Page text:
The #Metoo movement has spurred additional protections to be implemented by the legislatures of New York City—and New York State relating to gender discrimination and sexual harassment.
New York City
On April 11, 2018, the New York City Council passed key legislation pertaining to sexual harassment, which Mayor Bill de Blasio is expected to sign into law in the coming weeks.
Employers of all sizes are bound by the New York City Human Rights Law with respect to sexual harassment claims
Previously, employers with four or more employees could be liable for sexual harassment under the New York City Human Rights Law (City HRL).
Now, employers of all sizes can be held liable for sexual harassment under the City HRL.
Mandatory Sexual Harassment Training
Within 90 days of hiring an employee, employers must provide interactive anti-harassment training, which includes information about the prohibition against retaliation. New York City will create and provide a complimentary online training program that employers may use if they wish. Employers must maintain records of training, including signed employee acknowledgments, which must be maintained for three years.
The mandatory sexual harassment training requirement is supposed take effect on September 1, 2018.
Extended Statute of Limitations
Employees will now have three years to file a claim of “gender-based harassment” with the New York City Commission on Human Rights, under the City HRL. Previously, the statute of limitations to file a claim with the New York City Commission on Human Rights, was a year from the date of the alleged conduct.
Required Handout and Poster
New York City employers will be required to post an “anti-sexual harassment rights and responsibilities” poster in both English and Spanish in a workplace common area. The city will issue an approved poster that employers can post.
Employers will also be required to issue an information sheet to all new hires.
Alternatively, an employer can comply with the City HRL through their handbooks issued to all employees.
New York State
Mandatory Sexual Harassment Training and Policy
Starting October 9, 2018, the New York State Labor Law will require that all New York employers, regardless of their size, provide sexual harassment training every year to all employees and provide them with a written non-harassment policy.
The New York State Department of Labor is charged with developing a model non-harassment policy as well as a model training program, in consultation with the New York State Division of Human Rights, though there is no stated timetable for the publication of these model documents.
Employers may either adopt the state’s forthcoming model policy, once available, or, revise their own policies to meet the specified threshold requirements of the New York State Labor Law.
Protections for Non-Employees
As of April 12, 2018, the New York State Human Rights Law has new protections for non-employees, providing that an employer may be liable for sexual harassment of contractors, subcontractors, vendors and consultants where the employer knows or should know that harassment is occurring in its workplace and fails to take immediate and appropriate corrective action to stop unlawful conduct.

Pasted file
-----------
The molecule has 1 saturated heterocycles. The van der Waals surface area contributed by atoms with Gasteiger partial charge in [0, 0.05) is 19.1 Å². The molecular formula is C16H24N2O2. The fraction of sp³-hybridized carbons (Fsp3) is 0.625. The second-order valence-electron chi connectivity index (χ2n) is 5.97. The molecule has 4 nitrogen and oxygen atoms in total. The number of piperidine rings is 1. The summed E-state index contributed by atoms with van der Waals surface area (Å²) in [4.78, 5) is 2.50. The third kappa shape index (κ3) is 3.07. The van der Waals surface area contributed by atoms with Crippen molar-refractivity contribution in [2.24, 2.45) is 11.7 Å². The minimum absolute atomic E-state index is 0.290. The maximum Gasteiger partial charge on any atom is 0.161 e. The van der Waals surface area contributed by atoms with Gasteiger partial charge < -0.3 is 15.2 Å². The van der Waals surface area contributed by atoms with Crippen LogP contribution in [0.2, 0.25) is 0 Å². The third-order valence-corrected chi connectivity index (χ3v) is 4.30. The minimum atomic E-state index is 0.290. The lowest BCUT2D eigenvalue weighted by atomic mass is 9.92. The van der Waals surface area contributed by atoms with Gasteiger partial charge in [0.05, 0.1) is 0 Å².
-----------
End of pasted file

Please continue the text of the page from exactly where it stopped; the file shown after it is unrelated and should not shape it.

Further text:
Arbitration Clauses will have carveouts
Starting July 11, 2018, arbitration clauses will not apply to sexual harassment claims. Specifically, the state bill prohibits “any clause or provision in any contract which requires as a condition of the enforcement of the contract or obtaining remedies under the contract that the parties submit to mandatory arbitration to resolve any allegation or claim of an unlawful discriminatory practice of sexual harassment.”
This measure seeks to enable employees to pursue private actions related to sexual harassment, as it both applies to future contracts and purports to declare existing arbitration clauses “null and void,” except where there is a conflict with a collective bargaining agreement or an inconsistency with federal law, i.e. to the extent that it is found to be pre-empted by the Federal Arbitration Act (FAA).
The FAA generally applies to arbitration contracts involving interstate commerce unless the parties have agreed otherwise.
Pre-emption is not self-enforcing. Usually, the party seeking to arbitrate (most often employer) is required to make a motion to compel arbitration on the basis of preemption.
Settlements of sexual harassment claims often include non-disclosure or confidentiality clauses limiting disclosure of the terms of the agreement, and in certain cases even the fact of the agreement.
The new state budget legislation prohibits non-disclosure agreements (NDAs) within any written settlement agreement of a sexual harassment claim unless it is the expressed preference of the employee.
In order to demonstrate this preference, the employee must be provided with a non-waivable 21-day waiting period as well as a seven-day revocation period. After the 21 days have passed, the employee must specifically affirm a preference for confidentiality.
This section will take effect on July 11, 2018.